Health Topics

Student Information

General Vaccine Information

Vaccines can also be called immunizations, needles or shots.

Vaccines are made with a small amount of germs that cause disease. The germs used in vaccines are killed or weakened so they won’t make you sick.

Your immune system is a special network in your body. It protects you from germs like bacteria and viruses that cause disease. Vaccines help your immune system learn how to recognize harmful germs so your body can fight them.  Vaccines protect you from many diseases that can make you very sick or cause death.

Watch this video to learn more:

Yes. Getting a needle will hurt, but only for a little while. The good news is the shot will only last a few seconds and you will be protected for a long time after that.

Some students have said:

  • “It’s only a little pinch.”
  • “Doesn’t hurt long; just lasts 5 seconds.”
  • “It didn’t really hurt; just felt the pressure of it going in.”
  • “I thought other students made it a way bigger deal than it was.”

It is normal to feel worried about getting a needle. Get lots of sleep and eat a good breakfast the morning you’re getting a needle. If you are worried about getting a needle you can always talk to someone you trust. Talk to your parents, teachers, friends, doctors or nurses.

Some students have found it helpful to:

  • “Talk to people who have already got the needle.”
  • “Stay calm.”
  • “Breath in and out.”
  • “Stay still when the needle goes in.”
  • “Don’t tense up.”
  • “Don’t look at it going in.”
  • “Don’t think about it; keep talking.”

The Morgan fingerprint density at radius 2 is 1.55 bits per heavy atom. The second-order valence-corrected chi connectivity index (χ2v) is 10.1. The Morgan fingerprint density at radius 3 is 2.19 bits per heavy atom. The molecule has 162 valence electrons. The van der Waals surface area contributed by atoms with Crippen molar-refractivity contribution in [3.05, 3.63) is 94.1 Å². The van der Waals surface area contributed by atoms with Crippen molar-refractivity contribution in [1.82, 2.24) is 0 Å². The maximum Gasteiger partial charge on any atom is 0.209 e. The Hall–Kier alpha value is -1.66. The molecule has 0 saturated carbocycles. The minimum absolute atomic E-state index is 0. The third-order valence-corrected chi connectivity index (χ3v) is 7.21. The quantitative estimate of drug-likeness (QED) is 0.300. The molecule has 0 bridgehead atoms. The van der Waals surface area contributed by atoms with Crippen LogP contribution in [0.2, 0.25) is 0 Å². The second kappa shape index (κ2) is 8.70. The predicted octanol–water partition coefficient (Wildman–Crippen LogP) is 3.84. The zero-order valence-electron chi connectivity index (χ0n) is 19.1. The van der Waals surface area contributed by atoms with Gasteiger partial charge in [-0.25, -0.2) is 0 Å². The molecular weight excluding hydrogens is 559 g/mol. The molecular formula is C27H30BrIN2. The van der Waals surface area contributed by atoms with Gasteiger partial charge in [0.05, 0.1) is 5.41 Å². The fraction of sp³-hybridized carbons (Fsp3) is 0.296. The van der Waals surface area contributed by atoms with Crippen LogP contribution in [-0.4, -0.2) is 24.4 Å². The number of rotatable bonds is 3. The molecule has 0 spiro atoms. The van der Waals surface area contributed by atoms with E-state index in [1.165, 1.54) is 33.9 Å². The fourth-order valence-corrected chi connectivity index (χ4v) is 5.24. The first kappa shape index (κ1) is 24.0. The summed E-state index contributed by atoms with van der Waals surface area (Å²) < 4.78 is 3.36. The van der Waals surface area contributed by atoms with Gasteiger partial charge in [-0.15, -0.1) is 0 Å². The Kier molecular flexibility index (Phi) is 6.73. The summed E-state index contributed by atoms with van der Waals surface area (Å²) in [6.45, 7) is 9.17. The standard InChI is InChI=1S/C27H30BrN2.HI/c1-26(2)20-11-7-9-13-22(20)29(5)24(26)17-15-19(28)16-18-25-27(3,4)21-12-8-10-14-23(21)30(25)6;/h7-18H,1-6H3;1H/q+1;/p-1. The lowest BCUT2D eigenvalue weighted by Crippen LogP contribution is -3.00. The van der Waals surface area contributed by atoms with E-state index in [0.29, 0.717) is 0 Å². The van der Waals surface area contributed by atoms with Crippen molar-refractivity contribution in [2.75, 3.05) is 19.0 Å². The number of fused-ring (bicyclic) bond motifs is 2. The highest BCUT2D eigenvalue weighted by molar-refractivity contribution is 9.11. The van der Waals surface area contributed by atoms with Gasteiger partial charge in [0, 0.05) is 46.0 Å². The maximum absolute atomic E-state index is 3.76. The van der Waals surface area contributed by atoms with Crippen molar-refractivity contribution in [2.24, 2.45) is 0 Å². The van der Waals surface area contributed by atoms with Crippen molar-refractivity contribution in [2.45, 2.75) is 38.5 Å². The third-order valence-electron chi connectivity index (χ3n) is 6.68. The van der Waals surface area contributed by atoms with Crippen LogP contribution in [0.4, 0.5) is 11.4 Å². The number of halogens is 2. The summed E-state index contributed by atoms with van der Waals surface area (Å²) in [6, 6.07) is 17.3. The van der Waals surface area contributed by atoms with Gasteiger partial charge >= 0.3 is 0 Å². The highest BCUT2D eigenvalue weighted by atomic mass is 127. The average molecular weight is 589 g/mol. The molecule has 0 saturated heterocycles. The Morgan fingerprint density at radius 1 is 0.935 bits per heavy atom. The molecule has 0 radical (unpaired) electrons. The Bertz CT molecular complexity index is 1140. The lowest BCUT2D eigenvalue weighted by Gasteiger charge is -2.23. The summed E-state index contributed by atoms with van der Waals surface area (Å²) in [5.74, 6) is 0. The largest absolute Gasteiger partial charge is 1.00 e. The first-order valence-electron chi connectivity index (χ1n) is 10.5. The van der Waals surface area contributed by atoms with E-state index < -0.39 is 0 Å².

• “Keep talking to the nurse.”
  • "Hold your friend’s hand.”

After you get a vaccine, your arm might get red and sore where the needle went in. Keep moving your arm throughout the day so the vaccine does not stay in one spot and cause pain.


Hepatitis B

Hepatitis B is caused by a virus that affects the liver and can cause permanent damage. It's the biggest cause of liver cancer worldwide. You need your liver to digest food and remove waste from your body. 

People with Hepatitis B often become tired, have fever, lose their appetite, and sometimes get yellow skin and eyes (jaundice). Some people can get the virus but don’t have any symptoms. This means they can infect someone else without knowing

Hepatitis B is found in the blood and body fluids of a person who has the virus. The virus is mostly spread by sexual skin to skin contact.

Other ways the virus can spread:

  • by sharing razors, scissors, nail clippers or a toothbrush
  • by sharing drug items such as needles, straws and pipes
  • through dirty tools used for tattooing and body piercing


Meningococcal Disease

Meningococcal disease is caused by bacteria (Neisseria meningitidis). It can become very serious, very quickly.

The two most severe and common illnesses caused by these bacteria include:

  • infections of the fluid and lining around the brain and spinal cord (meningitis) 
  • blood infections (bacteremia or septicemia)

Meningitis symptoms include: bad headache, stiff neck, fever, tiredness, and muscle pain. It can lead to brain damage and death. Blood infections can lead to hearing loss, loss of your arm or leg and organ failure. Even with treatment, about 1 in 10 people with meningococcal disease will die from it.

Many people have meningococcal bacteria in the back of their nose and throat. This does not always make them sick. They can still spread the disease. The bacteria is spread through saliva or spit during close, direct contact.

Examples are:

  • kissing, coughing or sneezing
  • sharing things like food, drinks, toys and musical instruments



HPV is a very common virus that can cause infections. The infections can lead to genital warts and cancer (cervical, anal, genital, mouth and throat cancers).

HPV is spread by sexual skin to skin contact. HPV is so common that nearly all sexually active people get it at some point in their lives. HPV can be spread even when an infected person has no signs or symptoms. You can get symptoms years after you have sexual skin to skin contact with someone who is infected. This makes it hard to know when you first got infected.